Duke Energy Sheds Midwest Power Business
CHARLOTTE, N.C. (AP) — Duke Energy says it will get out of the wholesale power-generation business in the Midwest because the financial results are too volatile.
The company owns a stake in 11 power plants in Ohio and one each in Illinois and Pennsylvania.
Charlotte, N.C.-based Duke said Monday that it will take an accounting charge of between $1 billion and $2 billion on its first-quarter results, which are scheduled for release Tuesday. The write-down will be considered a special item and won't affect Duke's adjusted earnings per share, the company said. Analysts surveyed by FactSet expect the company to posted adjusted profit of 95 cents per share.
Last week, Ohio regulators rejected a $729 million Duke rate-increase request. The Duke CEO had said the decision in that case could influence whether the company sold its generation business in the state.
Duke said it would take 12 to 18 months to sell the six plants that it owns outright and its interest in the other seven. Six burn coal, six run on natural gas, and one burns oil. The plants can generate 6,600 megawatts of power and employ about 600 people.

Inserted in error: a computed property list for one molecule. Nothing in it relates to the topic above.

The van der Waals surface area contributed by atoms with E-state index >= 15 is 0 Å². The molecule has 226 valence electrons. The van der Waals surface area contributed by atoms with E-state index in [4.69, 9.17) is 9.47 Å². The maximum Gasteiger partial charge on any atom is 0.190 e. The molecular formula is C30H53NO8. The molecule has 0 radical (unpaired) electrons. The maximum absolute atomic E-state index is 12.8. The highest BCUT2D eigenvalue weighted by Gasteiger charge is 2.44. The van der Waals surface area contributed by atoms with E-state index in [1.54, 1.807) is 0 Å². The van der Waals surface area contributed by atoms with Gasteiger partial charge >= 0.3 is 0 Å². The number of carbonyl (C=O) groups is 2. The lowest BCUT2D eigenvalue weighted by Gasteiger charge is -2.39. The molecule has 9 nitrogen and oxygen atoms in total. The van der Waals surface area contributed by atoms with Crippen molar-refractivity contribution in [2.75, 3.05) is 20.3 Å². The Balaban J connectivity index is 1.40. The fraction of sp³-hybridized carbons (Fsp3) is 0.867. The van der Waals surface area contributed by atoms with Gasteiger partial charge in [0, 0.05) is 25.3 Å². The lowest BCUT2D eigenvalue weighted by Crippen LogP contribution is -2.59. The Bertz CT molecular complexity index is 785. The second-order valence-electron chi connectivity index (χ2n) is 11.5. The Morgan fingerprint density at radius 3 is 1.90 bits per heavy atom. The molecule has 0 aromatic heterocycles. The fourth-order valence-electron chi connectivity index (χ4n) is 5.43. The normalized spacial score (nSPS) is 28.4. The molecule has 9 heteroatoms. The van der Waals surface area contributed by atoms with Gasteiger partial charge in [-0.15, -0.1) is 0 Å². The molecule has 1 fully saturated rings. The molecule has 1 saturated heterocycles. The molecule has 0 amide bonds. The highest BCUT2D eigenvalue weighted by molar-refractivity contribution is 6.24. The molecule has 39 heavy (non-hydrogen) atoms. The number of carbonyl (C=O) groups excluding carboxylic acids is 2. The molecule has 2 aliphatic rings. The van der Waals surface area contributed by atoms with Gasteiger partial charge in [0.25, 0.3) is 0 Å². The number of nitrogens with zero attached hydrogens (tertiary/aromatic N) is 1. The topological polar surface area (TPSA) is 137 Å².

The "merchant" plants, which sell electricity on the wholesale market to other companies, "have delivered volatile returns in the challenging competitive market in the Midwest," CEO Lynn Good said in a statement. "This earnings profile is not a strategic fit for Duke Energy."
A Duke spokesman said the company hopes to find a single buyer and is confident none will need to be shuttered.
The company said it will keep its regulated utility operations in Ohio and Kentucky, which serve 1.3 million customers. Duke has 7.2 million electric utility customers in the Southeast and Midwest and other commercial power facilities.